The Visagraph Eye Movement System (Visagraph) records and analyzes a student’s eye movements while reading.  The analysis provides grade level equivalents for various measurements such as fixations and regressions per 100 words and reading speed in words per minute.  The Visagraph provides objective information which typically correlates with a student’s subjective symptoms, such as loss of place when reading, skipping lines and poor reading comprehension.  The optometric diagnosis is usually “oculomotor dysfunction.”  Recent research by Dr. Barry Tannen and student Noah Tannen evaluated the impact of vision therapy on Visagraph measurements and symptoms in patient’s diagnosed with oculomotor dysfunction.

Forty six children between the ages of 8 and 17 years had Visagraph measurements completed at 2 levels:  first, at their independent reading level and then at 2 years below their independent reading level.  The hallmark of an oculomotor dysfunction is poor eye movements at both levels.  The eye movement dysfunction is evident even when the reading material is “easy” or below grade level.  The 46 children received optometric vision therapy (VT), according to their individual needs.  Visagraph measurements were obtained post-VT, again at 2 reading levels.  All Visagraph measurements at both reading levels showed a significant improvement from pre-VT levels.  For example, reading speed improved by more than 50% following VT. The improvements in Visagraph meaurements correlated with a reduction in symptoms that occurred in 93% of the patients.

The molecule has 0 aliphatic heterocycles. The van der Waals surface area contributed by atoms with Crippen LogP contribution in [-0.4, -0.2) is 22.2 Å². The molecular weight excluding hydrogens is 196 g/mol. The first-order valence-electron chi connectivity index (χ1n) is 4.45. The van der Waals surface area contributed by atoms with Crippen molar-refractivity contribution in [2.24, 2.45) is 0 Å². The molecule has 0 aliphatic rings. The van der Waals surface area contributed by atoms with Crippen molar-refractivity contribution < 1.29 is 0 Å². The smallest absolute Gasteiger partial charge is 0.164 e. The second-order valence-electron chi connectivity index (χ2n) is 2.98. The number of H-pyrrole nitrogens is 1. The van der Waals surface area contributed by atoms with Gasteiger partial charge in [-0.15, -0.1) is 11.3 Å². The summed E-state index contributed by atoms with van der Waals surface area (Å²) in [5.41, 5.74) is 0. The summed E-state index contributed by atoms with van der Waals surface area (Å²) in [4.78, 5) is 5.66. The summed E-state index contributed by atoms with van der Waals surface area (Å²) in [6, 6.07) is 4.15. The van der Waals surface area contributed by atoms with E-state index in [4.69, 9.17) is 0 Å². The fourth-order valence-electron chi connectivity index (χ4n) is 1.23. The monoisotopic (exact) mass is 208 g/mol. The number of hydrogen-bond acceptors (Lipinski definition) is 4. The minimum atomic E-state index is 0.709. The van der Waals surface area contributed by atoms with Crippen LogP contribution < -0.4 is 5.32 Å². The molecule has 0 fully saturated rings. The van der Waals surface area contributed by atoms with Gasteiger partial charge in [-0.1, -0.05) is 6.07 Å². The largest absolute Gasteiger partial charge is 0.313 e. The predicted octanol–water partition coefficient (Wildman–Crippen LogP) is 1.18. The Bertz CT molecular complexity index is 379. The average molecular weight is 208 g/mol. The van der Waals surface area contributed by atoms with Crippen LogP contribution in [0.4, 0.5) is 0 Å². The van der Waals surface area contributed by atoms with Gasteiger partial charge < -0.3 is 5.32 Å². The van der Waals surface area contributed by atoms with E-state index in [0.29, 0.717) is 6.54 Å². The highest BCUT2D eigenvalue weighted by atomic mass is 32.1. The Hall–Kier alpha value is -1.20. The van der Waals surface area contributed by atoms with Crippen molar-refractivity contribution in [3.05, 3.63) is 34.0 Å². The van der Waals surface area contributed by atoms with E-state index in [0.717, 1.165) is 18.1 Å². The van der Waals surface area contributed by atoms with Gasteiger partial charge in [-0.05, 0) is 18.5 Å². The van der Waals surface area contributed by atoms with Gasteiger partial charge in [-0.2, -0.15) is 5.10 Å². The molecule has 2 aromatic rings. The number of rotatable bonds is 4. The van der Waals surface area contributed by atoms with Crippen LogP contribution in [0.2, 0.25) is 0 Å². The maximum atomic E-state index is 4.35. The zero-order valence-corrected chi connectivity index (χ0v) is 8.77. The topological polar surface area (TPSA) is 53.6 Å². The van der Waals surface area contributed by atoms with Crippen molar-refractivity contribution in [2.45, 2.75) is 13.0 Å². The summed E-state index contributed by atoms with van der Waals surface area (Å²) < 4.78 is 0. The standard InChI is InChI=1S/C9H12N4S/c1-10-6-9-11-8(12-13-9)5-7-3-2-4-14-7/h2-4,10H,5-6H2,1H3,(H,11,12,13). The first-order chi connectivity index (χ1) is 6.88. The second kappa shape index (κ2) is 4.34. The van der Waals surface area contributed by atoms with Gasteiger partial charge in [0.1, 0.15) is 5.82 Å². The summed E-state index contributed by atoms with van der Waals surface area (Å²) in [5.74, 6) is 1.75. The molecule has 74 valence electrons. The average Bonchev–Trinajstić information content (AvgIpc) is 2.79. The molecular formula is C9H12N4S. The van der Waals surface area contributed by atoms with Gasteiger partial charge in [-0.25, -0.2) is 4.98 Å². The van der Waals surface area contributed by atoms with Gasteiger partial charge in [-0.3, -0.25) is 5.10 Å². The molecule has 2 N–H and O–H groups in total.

Eye movements are an important visual skill, so integral to the reading process. Dr. Tannen’s research provides evidence of the impact of VT on eye movements, reading performance and associated symptoms.  Take the time to consider whether your child has any symptoms associated with a visual dysfunction.